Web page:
If there were any doubt that a real warming trend is upon us, scientists at NASA have produced a visualization that depicts the recent rise in global temperatures as felt over a span of 130 years.
While the video shows a clear pattern of seasonal temperature changes along with momentary spikes throughout the centuries, you can see that it's only recently that temperatures in most regions of the world (represented with intensified colors) started to really peak. In fact, since the year 2000, we've experienced nine of the 10 warmest years on record. And the researchers have noted that within the past 11 years, temperatures were significantly hotter than in the middle and late 20th century. For instance, the average temperature globally in 2011 was 0.92 degrees F (0.51 C) warmer than baseline temperatures in the mid-20th century.
The warmest years on record were 2005 and 2010, registering as a virtual tie.
"We know the planet is absorbing more energy than it is emitting," said James E. Hansen, Director of NASA's Goddard Institute for Space Studies. "So we are continuing to see a trend toward higher temperatures. Even with the cooling effects of a strong La Niña influence and low solar activity for the past several years, 2011 was one of the 10 warmest years on record."
The weather data was culled from more than 1,000 meteorological stations around the world, satellite measurements of sea surface temperature and recordings from an Antarctic research station. Researchers then used a computer program (available to the public) to calculate the difference between the surface temperature in a given month and the average temperature for the same place from 1951 to 1980, which served as a baseline for the analysis. Similar results from the UK's Met Office Hadley Centre and the National Oceanic and Atmospheric Administration's (NOAA) National Climatic Data Center corroborated with NASA's findings.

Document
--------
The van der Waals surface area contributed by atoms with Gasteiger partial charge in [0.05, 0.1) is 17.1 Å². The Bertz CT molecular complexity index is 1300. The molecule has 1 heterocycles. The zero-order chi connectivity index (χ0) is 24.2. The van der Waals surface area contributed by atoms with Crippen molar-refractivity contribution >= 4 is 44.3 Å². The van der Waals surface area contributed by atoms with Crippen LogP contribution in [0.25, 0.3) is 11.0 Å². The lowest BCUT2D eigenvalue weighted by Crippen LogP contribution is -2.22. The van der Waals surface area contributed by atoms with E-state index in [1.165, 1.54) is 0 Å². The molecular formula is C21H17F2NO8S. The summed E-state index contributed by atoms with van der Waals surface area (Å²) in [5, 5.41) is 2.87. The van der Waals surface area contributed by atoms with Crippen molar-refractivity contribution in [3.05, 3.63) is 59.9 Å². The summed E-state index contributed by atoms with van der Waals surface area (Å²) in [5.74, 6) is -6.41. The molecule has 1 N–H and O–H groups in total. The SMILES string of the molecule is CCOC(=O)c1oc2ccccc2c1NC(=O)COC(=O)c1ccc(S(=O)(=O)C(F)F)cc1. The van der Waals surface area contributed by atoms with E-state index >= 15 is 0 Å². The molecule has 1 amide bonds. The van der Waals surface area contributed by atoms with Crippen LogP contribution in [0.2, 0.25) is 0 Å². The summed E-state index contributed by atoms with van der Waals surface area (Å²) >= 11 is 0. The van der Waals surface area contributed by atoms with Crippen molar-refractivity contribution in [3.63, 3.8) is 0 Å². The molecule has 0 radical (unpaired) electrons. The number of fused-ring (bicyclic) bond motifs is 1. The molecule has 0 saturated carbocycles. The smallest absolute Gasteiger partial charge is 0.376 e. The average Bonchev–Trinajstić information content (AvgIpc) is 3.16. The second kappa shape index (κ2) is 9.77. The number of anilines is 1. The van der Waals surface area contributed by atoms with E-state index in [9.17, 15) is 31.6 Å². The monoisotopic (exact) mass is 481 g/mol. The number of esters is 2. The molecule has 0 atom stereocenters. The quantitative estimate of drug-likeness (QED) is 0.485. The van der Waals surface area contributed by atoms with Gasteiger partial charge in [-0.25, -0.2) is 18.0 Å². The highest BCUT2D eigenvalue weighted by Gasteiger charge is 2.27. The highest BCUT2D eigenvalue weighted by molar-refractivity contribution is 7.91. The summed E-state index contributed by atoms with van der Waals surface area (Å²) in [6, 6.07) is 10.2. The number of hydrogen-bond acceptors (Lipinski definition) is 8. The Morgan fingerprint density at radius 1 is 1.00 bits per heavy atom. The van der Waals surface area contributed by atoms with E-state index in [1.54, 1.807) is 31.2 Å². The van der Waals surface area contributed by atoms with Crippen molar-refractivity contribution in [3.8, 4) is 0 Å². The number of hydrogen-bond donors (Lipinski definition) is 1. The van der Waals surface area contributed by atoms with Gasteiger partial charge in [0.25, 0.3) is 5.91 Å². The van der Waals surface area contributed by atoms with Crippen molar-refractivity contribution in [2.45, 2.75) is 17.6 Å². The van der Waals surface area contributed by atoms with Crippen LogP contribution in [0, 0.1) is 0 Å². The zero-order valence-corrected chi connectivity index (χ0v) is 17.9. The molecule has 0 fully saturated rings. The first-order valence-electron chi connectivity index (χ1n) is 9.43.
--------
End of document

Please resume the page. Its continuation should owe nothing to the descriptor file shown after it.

And if you're wondering about the link between CO2 and global warming, here's what the data from NASA shows:
- The carbon dioxide level in the atmosphere was about 285 parts per million in 1880, when the GISS global temperature record begins.
- By 1960, the average concentration had risen to about 315 parts per million.
- Today it exceeds 390 parts per million and continues to rise at an accelerating pace.
While scientists don't expect temperatures to rise consistently year after year, they do expect those figures to continue climbing over decades with extreme temperatures predicted in the next two to three years due to increased solar activity and the effects of El Nino on the tropical Pacific region.
"It's always dangerous to make predictions about El Niño, but it's safe to say we'll see one in the next three years," Hansen said. "It won't take a very strong El Niño to push temperatures above 2010."
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